Impact of visits on the microclimates of caves, Experimental evidence from Škocjan Caves
Tourism activities in caves can result in changes in the microclimates of caves. The natural microclimate in closed caves is constant due to the balance between cave air and cave walls, while in open caves exchanges with outside air influence the microclimate. Visits to caves, especially in closed smaller caves, can thus endanger the natural balance if the microclimate does not return to natural conditions quickly enough.
Continuous monitoring of the temperature and concentration of carbon dioxide in Škocjan Caves enables the assessment of the impact of visits. For this purpose, we used data measured in the relatively closed Silent Cave, at the locations named Calvary (Kalvarija), Tent (Šotor), and Passage (Prehod) in 2016, and in the wide open Murmuring Cave, at the locations named Bridge (Most) and Rimstone Pools (Ponvice), in 2013. The outdoor air temperature, as measured at the Škocjan meteorological station on the surface plateau, was considered in both cases. Along the tourist part of Škocjan Caves, the most closed part of the cave in Silent Cave is the location at Calvary, when the entrance doors through an artificially dug tunnel are closed. During the visits, the microclimate is subjected to draughts through open doors and to anthropogenic emissions. The data suggest that the influence of draughts predominates over direct anthropogenic emissions. In winter or on cold days air flows upwards and through the tunnel out of the cave, whereas in summer or on warm days it flows downwards. In such cases, the CO2 concentration decreases markedly due to the downwards chimney effect as the concentration in the outside air is much lower than in the cave. The data show that the temperature overnight and towards morning always returns to its natural value even in this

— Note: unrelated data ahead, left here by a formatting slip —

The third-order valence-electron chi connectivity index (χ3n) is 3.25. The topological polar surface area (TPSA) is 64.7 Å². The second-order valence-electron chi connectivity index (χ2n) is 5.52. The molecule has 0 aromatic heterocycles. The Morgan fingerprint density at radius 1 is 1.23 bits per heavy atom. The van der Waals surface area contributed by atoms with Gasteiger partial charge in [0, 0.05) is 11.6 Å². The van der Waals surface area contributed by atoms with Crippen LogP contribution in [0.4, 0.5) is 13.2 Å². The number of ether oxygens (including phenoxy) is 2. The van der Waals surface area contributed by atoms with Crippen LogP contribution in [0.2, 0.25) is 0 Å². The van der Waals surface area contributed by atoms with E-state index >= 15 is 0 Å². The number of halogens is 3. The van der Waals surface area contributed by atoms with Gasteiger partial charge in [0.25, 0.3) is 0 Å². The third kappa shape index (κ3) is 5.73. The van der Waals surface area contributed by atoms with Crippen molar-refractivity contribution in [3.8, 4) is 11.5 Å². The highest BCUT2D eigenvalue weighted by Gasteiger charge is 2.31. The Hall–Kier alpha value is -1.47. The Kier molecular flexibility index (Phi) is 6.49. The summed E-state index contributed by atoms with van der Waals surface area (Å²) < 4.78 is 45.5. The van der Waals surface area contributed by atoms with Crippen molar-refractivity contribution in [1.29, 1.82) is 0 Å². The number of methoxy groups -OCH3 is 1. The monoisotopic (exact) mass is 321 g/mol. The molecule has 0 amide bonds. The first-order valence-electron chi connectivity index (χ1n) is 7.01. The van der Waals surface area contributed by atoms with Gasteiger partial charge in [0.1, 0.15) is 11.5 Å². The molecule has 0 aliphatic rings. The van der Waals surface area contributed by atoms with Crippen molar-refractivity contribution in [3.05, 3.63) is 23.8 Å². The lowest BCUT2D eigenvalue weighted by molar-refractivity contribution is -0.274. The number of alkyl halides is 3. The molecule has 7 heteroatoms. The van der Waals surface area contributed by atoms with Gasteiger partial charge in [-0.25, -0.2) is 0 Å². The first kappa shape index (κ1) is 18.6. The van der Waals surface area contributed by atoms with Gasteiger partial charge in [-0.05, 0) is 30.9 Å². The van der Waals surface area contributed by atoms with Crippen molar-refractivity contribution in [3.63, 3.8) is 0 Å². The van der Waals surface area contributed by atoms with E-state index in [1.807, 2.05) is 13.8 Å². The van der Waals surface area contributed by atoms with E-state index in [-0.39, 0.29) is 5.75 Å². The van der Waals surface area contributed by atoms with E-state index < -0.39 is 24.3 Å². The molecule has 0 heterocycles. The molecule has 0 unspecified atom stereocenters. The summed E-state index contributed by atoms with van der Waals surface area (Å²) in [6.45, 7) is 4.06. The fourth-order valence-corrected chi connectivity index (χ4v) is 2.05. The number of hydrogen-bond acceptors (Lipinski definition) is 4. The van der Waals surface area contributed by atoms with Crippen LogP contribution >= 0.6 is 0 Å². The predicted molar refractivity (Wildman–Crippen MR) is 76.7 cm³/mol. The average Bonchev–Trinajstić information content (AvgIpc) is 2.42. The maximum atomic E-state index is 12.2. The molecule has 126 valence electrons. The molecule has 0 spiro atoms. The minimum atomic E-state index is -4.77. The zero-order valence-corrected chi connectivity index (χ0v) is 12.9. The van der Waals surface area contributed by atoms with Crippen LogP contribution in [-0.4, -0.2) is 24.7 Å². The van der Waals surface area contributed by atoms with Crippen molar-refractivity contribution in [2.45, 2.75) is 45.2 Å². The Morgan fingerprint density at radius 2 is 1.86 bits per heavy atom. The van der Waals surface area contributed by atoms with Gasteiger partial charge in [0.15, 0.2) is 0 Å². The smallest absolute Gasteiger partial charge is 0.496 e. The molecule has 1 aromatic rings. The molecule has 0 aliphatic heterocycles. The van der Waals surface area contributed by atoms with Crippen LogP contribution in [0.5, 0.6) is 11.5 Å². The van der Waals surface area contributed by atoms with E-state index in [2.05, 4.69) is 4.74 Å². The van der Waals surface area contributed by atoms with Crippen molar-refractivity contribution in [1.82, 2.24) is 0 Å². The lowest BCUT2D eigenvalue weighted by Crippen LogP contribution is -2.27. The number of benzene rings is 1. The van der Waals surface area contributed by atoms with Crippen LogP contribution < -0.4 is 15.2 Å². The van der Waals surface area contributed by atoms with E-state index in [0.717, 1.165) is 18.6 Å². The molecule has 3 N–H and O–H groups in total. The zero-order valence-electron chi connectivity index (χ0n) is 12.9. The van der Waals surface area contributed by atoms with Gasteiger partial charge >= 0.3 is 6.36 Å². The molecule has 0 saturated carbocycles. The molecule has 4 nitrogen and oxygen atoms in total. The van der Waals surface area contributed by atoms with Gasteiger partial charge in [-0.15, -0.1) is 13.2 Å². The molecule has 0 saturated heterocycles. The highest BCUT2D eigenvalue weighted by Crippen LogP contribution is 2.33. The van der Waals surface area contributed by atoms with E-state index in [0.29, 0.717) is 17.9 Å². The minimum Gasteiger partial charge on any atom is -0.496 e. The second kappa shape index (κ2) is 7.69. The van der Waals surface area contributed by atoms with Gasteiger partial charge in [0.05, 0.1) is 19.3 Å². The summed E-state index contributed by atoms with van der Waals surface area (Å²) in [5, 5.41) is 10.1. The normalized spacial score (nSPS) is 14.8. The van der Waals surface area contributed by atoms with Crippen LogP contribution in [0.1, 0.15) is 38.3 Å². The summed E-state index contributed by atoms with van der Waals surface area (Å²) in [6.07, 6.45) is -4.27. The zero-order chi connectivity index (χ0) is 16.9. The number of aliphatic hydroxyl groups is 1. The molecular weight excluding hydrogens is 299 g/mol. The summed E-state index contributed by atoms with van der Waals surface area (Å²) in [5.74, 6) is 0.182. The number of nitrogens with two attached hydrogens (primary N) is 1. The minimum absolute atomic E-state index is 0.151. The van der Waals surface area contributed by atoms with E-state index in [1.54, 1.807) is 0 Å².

rather small location in the cave. The changes in CO2 concentration persist for a longer period, until the time of the first visit the next morning, when it is again perturbed by a new visit. The data on time courses support the theoretically estimated characteristic of the exponential decline of disturbances backward towards natural conditions, depending on the size of a cave and on the efficiency of exchanges with its walls. For temperature, this characteristic time tT is about three to six hours at the Calvary site. The return of CO2 to natural conditions tCO2 is longer and its estimate less reliable than the one for temperature. In the wide-open and large Murmuring Cave, the impact of visits is negligible throughout the year. In this part of the cave we can observe the influence of external daily and annual changes, the amplitudes of which get smaller, and their phase lags bigger, deeper in the cave.
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